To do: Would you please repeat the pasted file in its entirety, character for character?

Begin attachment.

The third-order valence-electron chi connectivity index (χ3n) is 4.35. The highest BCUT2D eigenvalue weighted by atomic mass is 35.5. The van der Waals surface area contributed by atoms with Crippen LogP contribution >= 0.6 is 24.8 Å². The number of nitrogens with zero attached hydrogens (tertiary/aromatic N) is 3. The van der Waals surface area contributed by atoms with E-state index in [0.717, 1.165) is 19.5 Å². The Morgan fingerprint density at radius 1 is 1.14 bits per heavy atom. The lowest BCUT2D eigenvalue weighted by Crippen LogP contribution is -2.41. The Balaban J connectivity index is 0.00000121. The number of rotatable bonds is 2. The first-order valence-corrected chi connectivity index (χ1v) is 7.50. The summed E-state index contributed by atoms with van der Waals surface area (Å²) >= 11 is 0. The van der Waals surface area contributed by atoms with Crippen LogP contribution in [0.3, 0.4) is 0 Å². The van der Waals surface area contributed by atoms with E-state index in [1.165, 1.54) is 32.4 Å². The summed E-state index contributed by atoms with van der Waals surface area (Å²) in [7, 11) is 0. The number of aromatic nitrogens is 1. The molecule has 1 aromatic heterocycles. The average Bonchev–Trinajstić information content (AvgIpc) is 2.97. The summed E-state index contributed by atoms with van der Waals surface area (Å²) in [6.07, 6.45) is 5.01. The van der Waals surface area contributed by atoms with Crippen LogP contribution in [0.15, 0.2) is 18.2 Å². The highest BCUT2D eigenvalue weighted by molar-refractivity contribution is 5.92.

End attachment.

The third-order valence-electron chi connectivity index (χ3n) is 4.35. The highest BCUT2D eigenvalue weighted by atomic mass is 35.5. The van der Waals surface area contributed by atoms with Crippen LogP contribution >= 0.6 is 24.8 Å². The number of nitrogens with zero attached hydrogens (tertiary/aromatic N) is 3. The van der Waals surface area contributed by atoms with E-state index in [0.717, 1.165) is 19.5 Å². The Morgan fingerprint density at radius 1 is 1.14 bits per heavy atom. The lowest BCUT2D eigenvalue weighted by Crippen LogP contribution is -2.41. The Balaban J connectivity index is 0.00000121. The number of rotatable bonds is 2. The first-order valence-corrected chi connectivity index (χ1v) is 7.50. The summed E-state index contributed by atoms with van der Waals surface area (Å²) >= 11 is 0. The van der Waals surface area contributed by atoms with Crippen LogP contribution in [0.3, 0.4) is 0 Å². The van der Waals surface area contributed by atoms with E-state index in [1.165, 1.54) is 32.4 Å². The summed E-state index contributed by atoms with van der Waals surface area (Å²) in [7, 11) is 0. The number of aromatic nitrogens is 1. The molecule has 1 aromatic heterocycles. The average Bonchev–Trinajstić information content (AvgIpc) is 2.97. The summed E-state index contributed by atoms with van der Waals surface area (Å²) in [6.07, 6.45) is 5.01. The van der Waals surface area contributed by atoms with Crippen LogP contribution in [0.15, 0.2) is 18.2 Å². The highest BCUT2D eigenvalue weighted by molar-refractivity contribution is 5.92.